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Charlie November


Latest posts by Charlie November

Room 101

Posted: 15/01/2015 at 19:35

Why can they send  a man to the moon yet not manage a cure for the common cold.

http://imgs.xkcd.com/comics/on_the_moon.png

 http://xkcd.com/1456/

 

Room 101

Posted: 14/01/2015 at 18:36

Ramesh Tawadkar

Can anyone recommend a good quality cold frame...

Posted: 14/01/2015 at 18:35

For a "simple" job that description sure got long, eh? Still, I don't think screwing a sheet of plastic to four bits of wood is all that hard!

I had a thought about this today: does a cold frame have to have opaque sides? If you're alright with having windows for sides, the angled tops of the end walls cease to be an issue. You can just make the whole thing out of acrylic sheet, with wood at the corners. You could even make it "double glazed," although it'd be bound to fog up.

what would you do

Posted: 12/01/2015 at 17:28

Pub? Oh dear. You'll want some thickness between you and that, then.

Compost heap, hedgehog home, insect homes and maybe bird boxes along the back wall. It's a little low for bird boxes but you can put some berberis or pyracantha under it to deter cats and shoot every grey squirrel you see. Also a heap of sticks for the wrens and a patch of nettles for peacock butterflies. Trust me on this: it's great to have a designated place for a heap of small sticks. It save you coming up with anything else to do with all the small sticks.

In front of that, and down both sides of the garden, "architectural" and just dense plants up to 8' high so you get privacy from the pub and from both sides. Buddleia might make a good choice.

Three quarters of the way along, your quiet space in the garden. Grass, bark chippings, gravel or paving, your choice. Seating. Barbecue stand if you're into permanent barbecue facilities.

North of that, between it and the house, the pond. This way round, it gets plenty of sunlight. Have paths both sides of the pond, and pretty plants north of it and along both paths.

Your greenhouse can be conservatory-style against the house or even a conservatory. It's like a greenhouse, but without the air gap where house and greenhouse both lose heat into the wind. Other than that, paving in front of the house, with a little table and a few chairs, at least big enough for a bottle of wine, four glasses and a plate of nibbles.

Problem bamboo

Posted: 11/01/2015 at 19:06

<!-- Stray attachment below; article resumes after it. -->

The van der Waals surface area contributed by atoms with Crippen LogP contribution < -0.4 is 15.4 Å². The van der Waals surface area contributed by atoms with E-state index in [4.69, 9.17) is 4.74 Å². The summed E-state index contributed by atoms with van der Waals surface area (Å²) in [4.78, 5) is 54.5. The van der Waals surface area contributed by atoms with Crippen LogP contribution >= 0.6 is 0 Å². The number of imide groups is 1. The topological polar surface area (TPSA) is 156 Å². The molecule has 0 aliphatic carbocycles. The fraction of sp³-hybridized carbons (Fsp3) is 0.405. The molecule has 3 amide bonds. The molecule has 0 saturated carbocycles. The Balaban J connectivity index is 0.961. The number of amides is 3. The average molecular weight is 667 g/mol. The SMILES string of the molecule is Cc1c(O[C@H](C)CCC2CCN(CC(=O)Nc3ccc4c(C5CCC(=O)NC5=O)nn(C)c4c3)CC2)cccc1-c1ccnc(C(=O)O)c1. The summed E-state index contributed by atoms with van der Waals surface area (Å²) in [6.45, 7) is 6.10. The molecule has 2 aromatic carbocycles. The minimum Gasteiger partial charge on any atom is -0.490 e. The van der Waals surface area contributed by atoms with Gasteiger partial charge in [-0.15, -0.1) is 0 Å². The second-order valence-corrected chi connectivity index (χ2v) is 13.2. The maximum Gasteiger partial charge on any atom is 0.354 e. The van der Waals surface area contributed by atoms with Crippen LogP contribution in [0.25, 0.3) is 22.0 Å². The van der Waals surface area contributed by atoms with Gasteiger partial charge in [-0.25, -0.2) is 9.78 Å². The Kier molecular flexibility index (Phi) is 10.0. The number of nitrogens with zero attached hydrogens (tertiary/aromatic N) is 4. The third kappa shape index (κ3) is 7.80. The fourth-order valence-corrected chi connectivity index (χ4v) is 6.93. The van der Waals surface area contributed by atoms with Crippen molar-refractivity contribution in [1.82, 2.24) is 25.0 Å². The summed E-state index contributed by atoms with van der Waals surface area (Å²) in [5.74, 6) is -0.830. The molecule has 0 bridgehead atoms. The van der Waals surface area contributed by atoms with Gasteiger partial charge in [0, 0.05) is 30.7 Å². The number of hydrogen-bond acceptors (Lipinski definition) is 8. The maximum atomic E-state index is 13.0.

I've seen a glyphosate product that claims to work on the freshly cut stump of a tree. Can't say it did, but I've seen it claim to.

Normally, glyphosate is sprayed or wiped onto green leaves. Mix as per instructions, apply very little (if it's dripping off, you're wasting it and killing the other plants below) and leave it to dry. If it rains, you'll have to try again. If you're after an invader that's right next to a plant you really want to keep, protect your desired plant with an upturned bucket, an upturned water butt, a decapitated 2l drink bottle or whatever else you can put over it, then wrap the target plant in kitchen roll, soak that in weedkiller, put a plastic bag over it and tape it into place, so the weedkiller is held against the target and can't go anywhere else. Wash your hands twice before you remove the protective bucket.

Something to know in advance: glyphosate is systemic, meaning you apply it to the leaves of "this shoot over here" and it goes down into the roots and kills the whole plant. This is great if you want to take out the bindweed, because you only have to unwind one vine from your hedge and poison that and it'll get the whole colony, but it does mean you could target a plant in your garden and find out a month later than you've killed the parent plant next door.

Plead ignorance!

Help! Weeds, weeds and more weeds!

Posted: 11/01/2015 at 18:53

Edd, I'd never heard of that. I wonder how much you need and how deep into the soil it is effective.

Help! Weeds, weeds and more weeds!

Posted: 11/01/2015 at 18:52

Ugh. Thanks for reminding me that I need to spend a day out in the garden, on my knees, ripping out grass by the handful ... again. It's like pruning the hedge. By the time I finish the length of it, where I started could do with another going over.